A colourless gas, NO; m.p. –163.6°C; b.p. –151.8°C. It is soluble in water, ethanol, and ether. In the liquid state nitrogen monoxide is blue in colour (r.d. 1.26). It is formed in many reactions involving the reduction of nitric acid, but more convenient reactions for the preparation of reasonably pure NO are reactions of sodium nitrite, sulphuric acid, and either sodium iodide or iron(II) sulphate. Nitrogen monoxide reacts readily with oxygen to give nitrogen dioxide and with the halogens to give the nitrosyl halides XNO (X=F,Cl,Br). It is oxidized to nitric acid by strong oxidizing agents and reduced to dinitrogen oxide by reducing agents. The molecule has one unpaired electron, which accounts for its paramagnetism and for the blue colour in the liquid state. This electron is relatively easily removed to give the nitrosyl ion NO +, which is the ion present in such compounds as NOClO4, NOBF4, NOFeCl4, (NO)2PtCl6 and a ligand in complexes, such as Co(CO)3NO.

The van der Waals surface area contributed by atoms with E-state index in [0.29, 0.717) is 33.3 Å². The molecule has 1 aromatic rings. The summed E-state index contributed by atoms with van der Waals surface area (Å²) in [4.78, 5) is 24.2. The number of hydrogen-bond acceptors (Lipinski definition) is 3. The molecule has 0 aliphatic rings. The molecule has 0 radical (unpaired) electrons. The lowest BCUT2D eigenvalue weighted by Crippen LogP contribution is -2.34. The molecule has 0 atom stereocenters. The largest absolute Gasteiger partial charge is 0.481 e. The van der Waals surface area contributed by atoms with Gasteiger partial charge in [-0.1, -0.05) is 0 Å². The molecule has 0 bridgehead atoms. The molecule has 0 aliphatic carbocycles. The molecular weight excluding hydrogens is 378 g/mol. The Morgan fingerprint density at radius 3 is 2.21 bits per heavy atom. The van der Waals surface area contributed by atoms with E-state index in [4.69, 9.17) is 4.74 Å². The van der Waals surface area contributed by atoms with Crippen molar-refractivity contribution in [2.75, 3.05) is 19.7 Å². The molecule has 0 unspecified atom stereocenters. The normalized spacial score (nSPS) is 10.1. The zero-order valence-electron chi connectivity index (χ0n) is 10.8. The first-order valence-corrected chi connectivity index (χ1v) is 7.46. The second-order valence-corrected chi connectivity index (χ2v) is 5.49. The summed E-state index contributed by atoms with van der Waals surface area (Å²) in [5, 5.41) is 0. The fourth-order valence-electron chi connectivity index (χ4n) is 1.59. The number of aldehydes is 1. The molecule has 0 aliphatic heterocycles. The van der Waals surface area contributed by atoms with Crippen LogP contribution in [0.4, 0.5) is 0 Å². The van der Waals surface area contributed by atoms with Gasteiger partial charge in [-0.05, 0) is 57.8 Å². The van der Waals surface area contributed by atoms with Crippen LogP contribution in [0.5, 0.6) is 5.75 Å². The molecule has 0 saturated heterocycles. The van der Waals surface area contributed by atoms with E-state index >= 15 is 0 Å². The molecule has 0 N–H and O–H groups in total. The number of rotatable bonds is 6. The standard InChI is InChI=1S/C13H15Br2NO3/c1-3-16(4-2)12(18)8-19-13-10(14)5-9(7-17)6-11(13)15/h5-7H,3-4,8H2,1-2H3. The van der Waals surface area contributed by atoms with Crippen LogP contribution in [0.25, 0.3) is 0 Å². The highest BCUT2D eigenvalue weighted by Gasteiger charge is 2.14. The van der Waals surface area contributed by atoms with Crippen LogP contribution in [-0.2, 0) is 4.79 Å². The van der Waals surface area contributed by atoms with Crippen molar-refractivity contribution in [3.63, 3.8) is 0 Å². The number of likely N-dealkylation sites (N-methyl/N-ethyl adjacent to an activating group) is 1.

In mammals and other vertebrates, nitrogen monoxide is now known to play several important roles. For example, it acts as a gaseous mediator in producing such responses as dilation of blood vessels, relaxation of smooth muscle, and inhibition of platelet aggregation. In certain cells of the immune system it is converted to the peroxynitrite ion (−O-O-N=O), which has activity against tumour cells and pathogens.